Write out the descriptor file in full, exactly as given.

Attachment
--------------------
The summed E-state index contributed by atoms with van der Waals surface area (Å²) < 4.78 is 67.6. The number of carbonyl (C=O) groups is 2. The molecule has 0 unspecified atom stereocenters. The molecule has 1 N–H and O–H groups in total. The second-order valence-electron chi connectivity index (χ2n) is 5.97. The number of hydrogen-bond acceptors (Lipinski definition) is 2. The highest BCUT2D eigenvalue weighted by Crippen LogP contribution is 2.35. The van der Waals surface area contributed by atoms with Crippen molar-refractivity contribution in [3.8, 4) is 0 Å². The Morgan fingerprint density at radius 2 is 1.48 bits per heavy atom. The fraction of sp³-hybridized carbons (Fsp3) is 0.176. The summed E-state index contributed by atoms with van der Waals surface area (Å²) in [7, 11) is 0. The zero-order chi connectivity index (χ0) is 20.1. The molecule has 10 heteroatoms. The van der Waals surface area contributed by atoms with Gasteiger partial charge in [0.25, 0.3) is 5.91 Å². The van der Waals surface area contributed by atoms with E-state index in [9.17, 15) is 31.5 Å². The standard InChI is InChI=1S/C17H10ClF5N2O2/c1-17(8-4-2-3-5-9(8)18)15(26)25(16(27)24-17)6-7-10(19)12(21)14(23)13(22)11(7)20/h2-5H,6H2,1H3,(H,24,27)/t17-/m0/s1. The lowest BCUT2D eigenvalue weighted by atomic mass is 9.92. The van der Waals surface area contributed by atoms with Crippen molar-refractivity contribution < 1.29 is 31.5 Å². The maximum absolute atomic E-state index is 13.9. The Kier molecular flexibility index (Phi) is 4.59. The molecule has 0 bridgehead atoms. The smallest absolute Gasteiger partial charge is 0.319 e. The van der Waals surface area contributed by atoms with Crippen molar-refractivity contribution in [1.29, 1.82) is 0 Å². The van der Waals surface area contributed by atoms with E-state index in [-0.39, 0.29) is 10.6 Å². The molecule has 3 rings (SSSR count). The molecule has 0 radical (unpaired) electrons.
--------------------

The summed E-state index contributed by atoms with van der Waals surface area (Å²) < 4.78 is 67.6. The number of carbonyl (C=O) groups is 2. The molecule has 0 unspecified atom stereocenters. The molecule has 1 N–H and O–H groups in total. The second-order valence-electron chi connectivity index (χ2n) is 5.97. The number of hydrogen-bond acceptors (Lipinski definition) is 2. The highest BCUT2D eigenvalue weighted by Crippen LogP contribution is 2.35. The van der Waals surface area contributed by atoms with Crippen molar-refractivity contribution in [3.8, 4) is 0 Å². The Morgan fingerprint density at radius 2 is 1.48 bits per heavy atom. The fraction of sp³-hybridized carbons (Fsp3) is 0.176. The summed E-state index contributed by atoms with van der Waals surface area (Å²) in [7, 11) is 0. The zero-order chi connectivity index (χ0) is 20.1. The molecule has 10 heteroatoms. The van der Waals surface area contributed by atoms with Gasteiger partial charge in [0.25, 0.3) is 5.91 Å². The van der Waals surface area contributed by atoms with E-state index in [9.17, 15) is 31.5 Å². The standard InChI is InChI=1S/C17H10ClF5N2O2/c1-17(8-4-2-3-5-9(8)18)15(26)25(16(27)24-17)6-7-10(19)12(21)14(23)13(22)11(7)20/h2-5H,6H2,1H3,(H,24,27)/t17-/m0/s1. The lowest BCUT2D eigenvalue weighted by atomic mass is 9.92. The van der Waals surface area contributed by atoms with Crippen molar-refractivity contribution < 1.29 is 31.5 Å². The maximum absolute atomic E-state index is 13.9. The Kier molecular flexibility index (Phi) is 4.59. The molecule has 0 bridgehead atoms. The smallest absolute Gasteiger partial charge is 0.319 e. The van der Waals surface area contributed by atoms with Crippen molar-refractivity contribution in [1.29, 1.82) is 0 Å². The van der Waals surface area contributed by atoms with E-state index in [-0.39, 0.29) is 10.6 Å². The molecule has 3 rings (SSSR count). The molecule has 0 radical (unpaired) electrons.